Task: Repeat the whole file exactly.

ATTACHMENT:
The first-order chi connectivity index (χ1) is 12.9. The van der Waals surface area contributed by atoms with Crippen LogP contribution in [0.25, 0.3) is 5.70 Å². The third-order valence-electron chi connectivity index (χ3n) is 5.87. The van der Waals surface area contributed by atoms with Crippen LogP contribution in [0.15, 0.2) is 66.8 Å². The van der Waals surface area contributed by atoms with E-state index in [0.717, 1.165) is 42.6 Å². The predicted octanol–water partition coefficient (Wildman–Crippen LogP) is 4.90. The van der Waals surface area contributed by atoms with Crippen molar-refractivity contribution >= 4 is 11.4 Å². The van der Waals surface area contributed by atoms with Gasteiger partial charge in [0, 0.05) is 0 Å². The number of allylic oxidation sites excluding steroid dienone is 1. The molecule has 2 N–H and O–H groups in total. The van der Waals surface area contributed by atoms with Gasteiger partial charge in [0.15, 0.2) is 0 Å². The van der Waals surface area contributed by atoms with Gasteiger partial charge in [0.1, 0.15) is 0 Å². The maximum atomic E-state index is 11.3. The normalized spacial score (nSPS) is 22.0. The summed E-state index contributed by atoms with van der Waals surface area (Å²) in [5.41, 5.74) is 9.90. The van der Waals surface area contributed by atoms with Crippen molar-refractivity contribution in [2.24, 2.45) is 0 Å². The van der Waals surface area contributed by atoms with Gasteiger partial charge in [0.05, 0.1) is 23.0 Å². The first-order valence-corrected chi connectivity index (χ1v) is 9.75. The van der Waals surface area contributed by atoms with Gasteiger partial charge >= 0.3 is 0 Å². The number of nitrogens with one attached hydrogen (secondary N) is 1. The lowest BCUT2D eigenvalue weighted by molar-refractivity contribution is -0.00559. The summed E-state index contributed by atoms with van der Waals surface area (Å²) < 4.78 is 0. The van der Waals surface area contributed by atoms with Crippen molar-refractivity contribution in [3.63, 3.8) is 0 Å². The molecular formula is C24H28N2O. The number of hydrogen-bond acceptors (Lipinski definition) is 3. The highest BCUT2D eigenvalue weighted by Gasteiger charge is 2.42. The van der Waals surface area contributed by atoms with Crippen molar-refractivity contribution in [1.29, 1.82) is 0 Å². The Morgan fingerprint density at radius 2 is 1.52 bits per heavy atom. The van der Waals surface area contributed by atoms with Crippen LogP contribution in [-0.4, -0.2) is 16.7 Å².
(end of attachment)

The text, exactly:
The first-order chi connectivity index (χ1) is 12.9. The van der Waals surface area contributed by atoms with Crippen LogP contribution in [0.25, 0.3) is 5.70 Å². The third-order valence-electron chi connectivity index (χ3n) is 5.87. The van der Waals surface area contributed by atoms with Crippen LogP contribution in [0.15, 0.2) is 66.8 Å². The van der Waals surface area contributed by atoms with E-state index in [0.717, 1.165) is 42.6 Å². The predicted octanol–water partition coefficient (Wildman–Crippen LogP) is 4.90. The van der Waals surface area contributed by atoms with Crippen molar-refractivity contribution >= 4 is 11.4 Å². The van der Waals surface area contributed by atoms with Gasteiger partial charge in [0, 0.05) is 0 Å². The number of allylic oxidation sites excluding steroid dienone is 1. The molecule has 2 N–H and O–H groups in total. The van der Waals surface area contributed by atoms with Gasteiger partial charge in [0.15, 0.2) is 0 Å². The van der Waals surface area contributed by atoms with Gasteiger partial charge in [0.1, 0.15) is 0 Å². The maximum atomic E-state index is 11.3. The normalized spacial score (nSPS) is 22.0. The summed E-state index contributed by atoms with van der Waals surface area (Å²) in [5.41, 5.74) is 9.90. The van der Waals surface area contributed by atoms with Crippen molar-refractivity contribution in [2.24, 2.45) is 0 Å². The van der Waals surface area contributed by atoms with Gasteiger partial charge in [0.05, 0.1) is 23.0 Å². The first-order valence-corrected chi connectivity index (χ1v) is 9.75. The van der Waals surface area contributed by atoms with Gasteiger partial charge >= 0.3 is 0 Å². The number of nitrogens with one attached hydrogen (secondary N) is 1. The lowest BCUT2D eigenvalue weighted by molar-refractivity contribution is -0.00559. The summed E-state index contributed by atoms with van der Waals surface area (Å²) < 4.78 is 0. The van der Waals surface area contributed by atoms with Crippen molar-refractivity contribution in [3.63, 3.8) is 0 Å². The molecular formula is C24H28N2O. The number of hydrogen-bond acceptors (Lipinski definition) is 3. The highest BCUT2D eigenvalue weighted by Gasteiger charge is 2.42. The van der Waals surface area contributed by atoms with Crippen molar-refractivity contribution in [1.29, 1.82) is 0 Å². The Morgan fingerprint density at radius 2 is 1.52 bits per heavy atom. The van der Waals surface area contributed by atoms with Crippen LogP contribution in [-0.4, -0.2) is 16.7 Å².